Racing, kickboxing, and building endurance as a decision-maker
Decision fatigue is real, but putting off decisions because you're tired has a downside. This week I explain why it's important to practice making decisions while fatigued, and how to do it: pace yourself, push yourself, and double-check yourself.
Last week I wrote about decision fatigue: after making a large number of decisions over the course of a day, people can get tired, at which point their decision-making starts to suffer. If, at work, you make most of your mistakes after 3pm, it’s likely because you’re tired from all the day’s decisions and can’t make another good one to save your life. If you work hard all day to stick to your diet, and then eat your kids’ leftover pizza for dinner, it’s probably because your decision-making muscles are too tired to decide on something healthy to eat.
If you want to optimize your decision-making, know when you’ve hit fatigue, and try to save the most important decisions for the morning.
But there’s a drawback to this advice, and that’s putting off too many decisions. Some business contexts require that you make a hundred rapid-fire decisions in a day, and you just can’t get around it. But in other contexts, you might have the luxury of taking your time, which means you may put off decision-making until you feel rested, or until you feel like dealing with it. Sometimes you can take a whole week, maybe a few, to make a decision. Some choices you might never make.
If you save your decisions for when you feel up for it, important choices – and opportunities – could fall through the cracks. But also, the more you put off decision-making, the more you risk being bad at it. Practice makes perfect, specifically if it’s deliberate practice. The more decisions you make with deliberate practice, while focusing on improving your decision-making process, the better at decision-making you can become. Here’s how to not let fatigue get in your way.
1. Create pace. Many of us (myself included) tend to tackle the workday without paying attention to pace. We’ll look at what’s on our plate first thing in the morning, and start tackling our to-do list with fervor, going from 0 to 100 within the first hour at work, and pushing a hard pace until we wear ourselves out. Then when the afternoon comes, we’re stuck. If you assume you can just go-go-go once the gun fires, you’ll have nothing left for the finish line – and sometimes it’s in the homestretch of your day when important decisions appear, decisions that require a quick turnaround. Try spreading out your important decisions throughout the day so they’re not back-to-back, and intersperse them with more mindless tasks. That way you can save some energy for the last stretch of the race.
2. Practice fatigued decision-making. I used to train and compete in Muay Thai kickboxing, and an essential part of that training was sparring while fatigued. Like with decision-making, one’s sparring gets worse the more tired you get. Your body gets tired, but so does your mind, because in sparring, you’re making what feels like hundreds of micro-decisions a minute – and quite a few bigger ones. If you only spar while rested and fresh, you’re not training realistically, because in a real fight, against a tough opponent, there’s a good chance you’re going to feel fatigued, so you better learn how to handle it. So you train yourself. You learn that, when fatigued, you need to focus on different things. You need to put more energy into your footwork, for example, and to condition your mind to keep working combinations rather than hunt for that one big knockout punch that will likely not happen but that you want so badly because it could be your ticket home. Decision-making in business isn't too different. When tired, your mind is looking for that big reward, the easy out. It’s avoiding the details that matter. And it lets go of tried-and-true process. Train yourself to be aware of this and override the urge to decide impulsively. Focus on tradeoffs you know adhere to your brand values, because your brand gives you guardrails when your brain isn’t working (and if you don’t have a strong brand, get one!).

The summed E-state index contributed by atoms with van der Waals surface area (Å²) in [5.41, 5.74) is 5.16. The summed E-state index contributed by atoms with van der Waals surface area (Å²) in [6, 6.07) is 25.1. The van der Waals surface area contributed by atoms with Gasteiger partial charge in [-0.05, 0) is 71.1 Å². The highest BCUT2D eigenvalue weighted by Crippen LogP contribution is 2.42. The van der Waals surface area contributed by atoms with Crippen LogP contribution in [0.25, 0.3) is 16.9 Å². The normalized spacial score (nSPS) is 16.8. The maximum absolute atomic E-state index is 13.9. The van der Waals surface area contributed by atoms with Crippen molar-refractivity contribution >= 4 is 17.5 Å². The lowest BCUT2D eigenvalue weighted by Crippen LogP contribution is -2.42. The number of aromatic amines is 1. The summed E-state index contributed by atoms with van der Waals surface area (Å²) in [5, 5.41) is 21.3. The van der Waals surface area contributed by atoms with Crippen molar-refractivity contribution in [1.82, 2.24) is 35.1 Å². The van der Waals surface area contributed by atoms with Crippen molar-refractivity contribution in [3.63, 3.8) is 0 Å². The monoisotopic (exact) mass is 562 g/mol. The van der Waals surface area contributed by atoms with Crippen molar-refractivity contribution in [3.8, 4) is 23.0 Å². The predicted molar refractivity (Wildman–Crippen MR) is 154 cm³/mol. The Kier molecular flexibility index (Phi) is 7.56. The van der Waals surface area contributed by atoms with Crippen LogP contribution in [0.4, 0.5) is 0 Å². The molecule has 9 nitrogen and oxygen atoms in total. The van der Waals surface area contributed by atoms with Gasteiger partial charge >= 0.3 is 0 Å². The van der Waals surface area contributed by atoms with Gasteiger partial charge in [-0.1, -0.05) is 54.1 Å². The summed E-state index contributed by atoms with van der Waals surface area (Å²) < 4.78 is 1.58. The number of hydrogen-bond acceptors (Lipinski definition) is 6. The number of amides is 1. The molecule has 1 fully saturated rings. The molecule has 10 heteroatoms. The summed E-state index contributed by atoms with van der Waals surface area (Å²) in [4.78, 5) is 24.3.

3. Decide, then revisit. Train yourself to decide while fatigued. But then sleep on it – and revisit your decision in the morning. Whether or not you not stick with the decision you made the day before, you’ve set inertia in motion. The decision-making process is already underway, which means you're more likely to reach a resolution than if you waited to get started. Plus, even though your final choice is up for reconsideration, a lot of the work you might do while tired is incredibly useful, such as listing out trade-offs, considering consequences, and weighing outcomes. This gets you much further along than doing nothing, and less likely to let the decision go altogether.
I’m not encouraging you to make critical decisions while you’re exhausted out of your mind. There’s a point where you need to quit, and some decisions deserve your energy. But in fatigue, there’s opportunity to grow. Learn to tell the difference between some fatigue and too much, and take advantage of the growth opportunities that come with deliberately practicing to decide while tired. You never know when you’ll find yourself in a race or in the ring, forced to choose and unable to wait. When that happens, you want to be ready.
Thank you, Eric Mammano, CEO of DashBento, for inspiring the post this week!
#decisionscience #deliberatepractice #personalgrowth #professionalgrowth #businessstrategy